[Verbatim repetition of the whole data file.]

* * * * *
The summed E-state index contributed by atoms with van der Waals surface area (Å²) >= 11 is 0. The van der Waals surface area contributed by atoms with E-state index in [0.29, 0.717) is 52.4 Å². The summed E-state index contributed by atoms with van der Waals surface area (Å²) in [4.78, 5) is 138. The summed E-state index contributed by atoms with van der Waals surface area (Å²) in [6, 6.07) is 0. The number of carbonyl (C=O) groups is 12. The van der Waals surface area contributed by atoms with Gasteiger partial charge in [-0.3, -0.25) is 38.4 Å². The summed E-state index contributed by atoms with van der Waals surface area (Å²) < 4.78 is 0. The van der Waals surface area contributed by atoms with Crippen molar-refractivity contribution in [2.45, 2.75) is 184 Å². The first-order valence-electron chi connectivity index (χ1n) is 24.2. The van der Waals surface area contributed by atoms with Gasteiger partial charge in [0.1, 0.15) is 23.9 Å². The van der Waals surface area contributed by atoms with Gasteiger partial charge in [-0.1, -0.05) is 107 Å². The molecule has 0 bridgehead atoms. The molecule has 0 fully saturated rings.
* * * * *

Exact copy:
The summed E-state index contributed by atoms with van der Waals surface area (Å²) >= 11 is 0. The van der Waals surface area contributed by atoms with E-state index in [0.29, 0.717) is 52.4 Å². The summed E-state index contributed by atoms with van der Waals surface area (Å²) in [4.78, 5) is 138. The summed E-state index contributed by atoms with van der Waals surface area (Å²) in [6, 6.07) is 0. The number of carbonyl (C=O) groups is 12. The van der Waals surface area contributed by atoms with Gasteiger partial charge in [-0.3, -0.25) is 38.4 Å². The summed E-state index contributed by atoms with van der Waals surface area (Å²) < 4.78 is 0. The van der Waals surface area contributed by atoms with Crippen molar-refractivity contribution in [2.45, 2.75) is 184 Å². The first-order valence-electron chi connectivity index (χ1n) is 24.2. The van der Waals surface area contributed by atoms with Gasteiger partial charge in [0.1, 0.15) is 23.9 Å². The van der Waals surface area contributed by atoms with Gasteiger partial charge in [-0.1, -0.05) is 107 Å². The molecule has 0 bridgehead atoms. The molecule has 0 fully saturated rings.